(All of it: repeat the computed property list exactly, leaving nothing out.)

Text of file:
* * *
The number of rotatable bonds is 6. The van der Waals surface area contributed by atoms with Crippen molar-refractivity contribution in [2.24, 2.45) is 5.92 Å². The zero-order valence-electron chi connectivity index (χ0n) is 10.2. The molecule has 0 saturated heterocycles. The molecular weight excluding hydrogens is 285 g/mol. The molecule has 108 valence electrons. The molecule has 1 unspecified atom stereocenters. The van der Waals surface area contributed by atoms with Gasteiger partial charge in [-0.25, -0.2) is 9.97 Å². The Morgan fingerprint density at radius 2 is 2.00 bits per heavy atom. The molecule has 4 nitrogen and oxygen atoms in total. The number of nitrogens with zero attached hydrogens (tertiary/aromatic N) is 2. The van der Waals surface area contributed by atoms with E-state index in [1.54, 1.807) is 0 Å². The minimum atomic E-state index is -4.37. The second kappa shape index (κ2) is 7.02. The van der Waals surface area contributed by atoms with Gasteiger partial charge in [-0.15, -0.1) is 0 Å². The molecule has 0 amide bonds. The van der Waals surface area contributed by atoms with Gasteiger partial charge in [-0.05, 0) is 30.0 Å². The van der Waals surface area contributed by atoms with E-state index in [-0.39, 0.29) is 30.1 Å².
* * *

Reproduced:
The number of rotatable bonds is 6. The van der Waals surface area contributed by atoms with Crippen molar-refractivity contribution in [2.24, 2.45) is 5.92 Å². The zero-order valence-electron chi connectivity index (χ0n) is 10.2. The molecule has 0 saturated heterocycles. The molecular weight excluding hydrogens is 285 g/mol. The molecule has 108 valence electrons. The molecule has 1 unspecified atom stereocenters. The van der Waals surface area contributed by atoms with Gasteiger partial charge in [-0.25, -0.2) is 9.97 Å². The Morgan fingerprint density at radius 2 is 2.00 bits per heavy atom. The molecule has 4 nitrogen and oxygen atoms in total. The number of nitrogens with zero attached hydrogens (tertiary/aromatic N) is 2. The van der Waals surface area contributed by atoms with E-state index in [1.54, 1.807) is 0 Å². The minimum atomic E-state index is -4.37. The second kappa shape index (κ2) is 7.02. The van der Waals surface area contributed by atoms with Gasteiger partial charge in [-0.15, -0.1) is 0 Å². The molecule has 0 amide bonds. The van der Waals surface area contributed by atoms with Gasteiger partial charge in [-0.05, 0) is 30.0 Å². The van der Waals surface area contributed by atoms with E-state index in [-0.39, 0.29) is 30.1 Å².